It seems an understatement to say BlackBerry (NYSE:BB) shareholders have endured one heck of a roller-coaster ride this week.
What goes up ...
Specifically, Reuters cited a "person familiar with the situation" as saying executives from both companies met last week. Reuters also said it has seen documents outlining Samsung's proposal with an initial per share offer in the range of $13.35 to $15.49, the high end of which indicated an enterprise value of roughly $7.5 billion for BlackBerry -- representing a 60% premium over the company's trading price earlier in the day.
At first, the offer seemed to make sense. While BlackBerry is obviously struggling to sell its handsets -- with its share of the U.S. smartphone market, for example, effectively falling to zero early last year as Samsung and Apple continued to dominate -- the two companies announced a new partnership almost exactly two months ago to integrate BlackBerry's market-leading BES12 software into Samsung's KNOX security system on Android. If Samsung could acquire BlackBerry's patents and enterprise software expertise, it could go a long way toward helping the South Korean conglomerate seize the enormous market for mobile business solutions.
... must come down?
On Thursday, however, BlackBerry's stock plunged 20% after the company issued a press release insisting "BlackBerry has not engaged in discussions with Samsung with respect to any possible offer to purchase BlackBerry." Then, in a likely attempt to circumvent further media inquiries, it added that "BlackBerry's policy is not to comment on rumors or speculation, and accordingly it does not intend to comment further."http://press.blackberry.com/press/2015/blackberry-responds-to-media-report.html
Samsung, for its part, called the Reuters report "groundless" in an email to Bloomberg.
End of story, right?
Not so fast
The latest action begs this question: Why didn't BlackBerry stock immediately give up all of its newfound gains in Thursday's trading? As of this writing, BlackBerry stock is hovering around 5% higher than it stood just prior to the Reuters report -- and that's despite the broader Nasdaq Composite index falling more than 1% today.
First, note that Reuters is sticking by its original report despite the denials from both companies. And Reuters isn't exactly known for haphazardly jumping to conclusions, especially when they involve actual documents the news service claims to have seen.
Next, while Samsung's message to Bloomberg was pretty succinct, the vague verbiage in BlackBerry's response does not deny such an offer exists. Rather, BlackBerry simply claims it hasn't "engaged in discussions with Samsung" regarding "any possible offer."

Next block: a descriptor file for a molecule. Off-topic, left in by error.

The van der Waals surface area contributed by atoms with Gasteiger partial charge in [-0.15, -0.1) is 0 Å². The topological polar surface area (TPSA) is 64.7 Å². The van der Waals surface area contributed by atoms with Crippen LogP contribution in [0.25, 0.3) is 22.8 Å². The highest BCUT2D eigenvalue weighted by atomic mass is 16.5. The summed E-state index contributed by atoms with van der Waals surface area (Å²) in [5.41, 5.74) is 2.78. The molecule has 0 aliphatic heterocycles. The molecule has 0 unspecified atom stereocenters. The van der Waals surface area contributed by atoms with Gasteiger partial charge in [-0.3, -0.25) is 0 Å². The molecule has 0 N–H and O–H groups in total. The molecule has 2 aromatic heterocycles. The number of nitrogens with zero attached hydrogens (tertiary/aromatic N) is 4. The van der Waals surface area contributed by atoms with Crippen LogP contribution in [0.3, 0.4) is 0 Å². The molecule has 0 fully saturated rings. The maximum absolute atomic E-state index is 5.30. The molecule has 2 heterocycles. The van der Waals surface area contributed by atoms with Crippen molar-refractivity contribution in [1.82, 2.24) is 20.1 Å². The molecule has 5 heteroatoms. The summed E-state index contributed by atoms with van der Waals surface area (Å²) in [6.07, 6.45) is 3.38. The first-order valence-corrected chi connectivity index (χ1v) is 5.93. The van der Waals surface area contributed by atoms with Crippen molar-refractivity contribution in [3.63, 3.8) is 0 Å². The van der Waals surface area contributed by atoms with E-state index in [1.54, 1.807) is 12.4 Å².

BlackBerry stock's recently elevated state could also be a byproduct of drawing attention to management's initiatives to create even greater shareholder value through services. Shortly after Reuters' first report, for example, The Globe and Mail newspaper published a separate piece citing "sources close to the company" who say BlackBerry has "shunned a handful of potential buyers in recent months, [...] some of which value the company at more than $7 billion." To explain its stance, The Globe and Mail said, BlackBerry's board believes the prospective bids fall short of the company's potential value.
That said, BlackBerry shareholders should not bet on an acquisition as a serious part of their investment thesis. To the contrary, if an acquisition does happen, it will likely occur after BlackBerry shows more tangible progress toward achieving its goals and penetrating its target markets. And make no mistake: that could be a tall order with the likes of Apple and IBM chasing the same customers.
But if BlackBerry has indeed shunned a number of suitors, and if its technology truly does have the potential to dominate the fast-growing enterprise mobility market -- which market researcher Radicati Group recently estimated will grow at an annualized rate north of 40% for the next several years -- I wouldn't be the least bit surprised if at least one of those potential acquirers eventually makes an offer BlackBerry deems worthy of its value.
Steve Symington owns shares of Apple. The Motley Fool recommends Apple. The Motley Fool owns shares of Apple and International Business Machines. Try any of our Foolish newsletter services free for 30 days. We Fools may not all hold the same opinions, but we all believe that considering a diverse range of insights makes us better investors. The Motley Fool has a disclosure policy.